UK degree costs vary greatly depending on the course, university, and country you’re studying in, as well as the country you’re from. Though, if you’re a UK national studying in the UK, tuition fees will almost always be expensive – unless you’re Scottish and studying in Scotland. In this case, you may be eligible to attend for free. For everyone else in the UK, however, fees can be anywhere up to £9,250 per year.
While cost should obviously be taken into consideration, if you’re really keen to study for a degree, then try not to let the expensive price tag get you down – as you might be eligible for financial help. And remember what Benjamin Franklin said: “An investment in education always pays the highest returns.”
Depending on your circumstances, you might be entitled to access some assistance from the government to help you finance your studies. For example, if you’re studying for your first degree, then you can apply for a loan to cover your tuition through the Student Loans Company (SLC).
If you’re worried about how you’re going to support yourself throughout your studies, then you can also apply for a government-funded maintenance loan, which is intended to assist you with living costs such as food and accommodation while you’re studying. The amount you’re eligible to receive will depend on your household income and where you’re studying.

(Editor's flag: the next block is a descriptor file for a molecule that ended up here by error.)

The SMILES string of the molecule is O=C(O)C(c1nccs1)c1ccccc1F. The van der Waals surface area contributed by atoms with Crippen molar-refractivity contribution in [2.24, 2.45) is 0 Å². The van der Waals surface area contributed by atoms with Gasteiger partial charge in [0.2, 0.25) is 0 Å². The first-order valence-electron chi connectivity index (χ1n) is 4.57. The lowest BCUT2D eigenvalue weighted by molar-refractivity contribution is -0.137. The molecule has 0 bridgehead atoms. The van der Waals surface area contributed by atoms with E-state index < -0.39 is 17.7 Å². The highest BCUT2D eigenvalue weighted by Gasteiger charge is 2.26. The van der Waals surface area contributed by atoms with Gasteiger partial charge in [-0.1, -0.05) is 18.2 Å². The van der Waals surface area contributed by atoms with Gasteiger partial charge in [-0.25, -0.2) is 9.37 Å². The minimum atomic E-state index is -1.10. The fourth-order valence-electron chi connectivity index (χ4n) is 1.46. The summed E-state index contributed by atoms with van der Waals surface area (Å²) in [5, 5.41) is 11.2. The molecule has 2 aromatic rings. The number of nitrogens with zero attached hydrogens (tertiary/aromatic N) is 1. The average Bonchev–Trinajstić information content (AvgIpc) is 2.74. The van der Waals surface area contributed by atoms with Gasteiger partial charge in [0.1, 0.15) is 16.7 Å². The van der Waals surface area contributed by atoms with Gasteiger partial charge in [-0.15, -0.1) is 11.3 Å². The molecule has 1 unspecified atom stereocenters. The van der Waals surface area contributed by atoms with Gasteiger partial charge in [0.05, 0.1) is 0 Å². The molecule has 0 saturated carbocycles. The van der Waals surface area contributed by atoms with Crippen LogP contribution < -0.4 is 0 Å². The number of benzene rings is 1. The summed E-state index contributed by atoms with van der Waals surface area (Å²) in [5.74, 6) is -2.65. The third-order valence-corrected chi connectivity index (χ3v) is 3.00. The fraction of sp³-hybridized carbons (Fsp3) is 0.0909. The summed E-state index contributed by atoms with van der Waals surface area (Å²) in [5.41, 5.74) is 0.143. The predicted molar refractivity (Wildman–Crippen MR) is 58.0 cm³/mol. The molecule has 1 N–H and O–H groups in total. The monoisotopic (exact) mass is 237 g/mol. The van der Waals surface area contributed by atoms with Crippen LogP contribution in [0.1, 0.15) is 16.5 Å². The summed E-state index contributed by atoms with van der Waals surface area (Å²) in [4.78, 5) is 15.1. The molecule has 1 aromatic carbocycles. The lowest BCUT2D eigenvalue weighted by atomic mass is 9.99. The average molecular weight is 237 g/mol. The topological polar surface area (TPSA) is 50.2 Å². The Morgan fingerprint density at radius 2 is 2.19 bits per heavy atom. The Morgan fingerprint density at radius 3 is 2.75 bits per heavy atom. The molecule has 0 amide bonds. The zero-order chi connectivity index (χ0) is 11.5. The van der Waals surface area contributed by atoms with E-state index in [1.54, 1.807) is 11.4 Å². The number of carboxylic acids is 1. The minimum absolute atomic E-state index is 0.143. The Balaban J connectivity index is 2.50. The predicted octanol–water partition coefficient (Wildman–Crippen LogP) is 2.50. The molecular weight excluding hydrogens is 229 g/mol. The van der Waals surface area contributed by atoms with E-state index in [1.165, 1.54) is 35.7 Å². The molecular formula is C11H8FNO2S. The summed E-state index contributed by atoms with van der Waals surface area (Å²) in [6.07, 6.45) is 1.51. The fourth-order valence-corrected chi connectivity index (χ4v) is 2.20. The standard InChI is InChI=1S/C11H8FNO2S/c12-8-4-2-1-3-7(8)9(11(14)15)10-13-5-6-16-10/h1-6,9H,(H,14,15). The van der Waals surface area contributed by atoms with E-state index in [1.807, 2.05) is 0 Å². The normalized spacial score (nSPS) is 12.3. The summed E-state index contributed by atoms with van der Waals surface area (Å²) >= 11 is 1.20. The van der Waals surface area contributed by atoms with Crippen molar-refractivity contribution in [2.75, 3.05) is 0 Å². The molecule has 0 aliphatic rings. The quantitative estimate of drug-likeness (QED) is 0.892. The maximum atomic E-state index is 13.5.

If you’re over the age of 60 at the time your course starts then, depending on your circumstances, you may not be eligible for a maintenance loan. And if you are, you’ll only eligible for a reduced amount. This is something that we, quite frankly, do not understand.
As well as loans, you may also be able to take advantage of various government grants and bursaries that you usually don’t have to pay back. To find out more about loans, grants, and bursaries, head on over to the education section of the government’s website. Or check out our guide to financing your education later in life.
And finally, it’s also worth checking university websites to see whether or not they offer any scholarships or bursaries that you might be eligible for.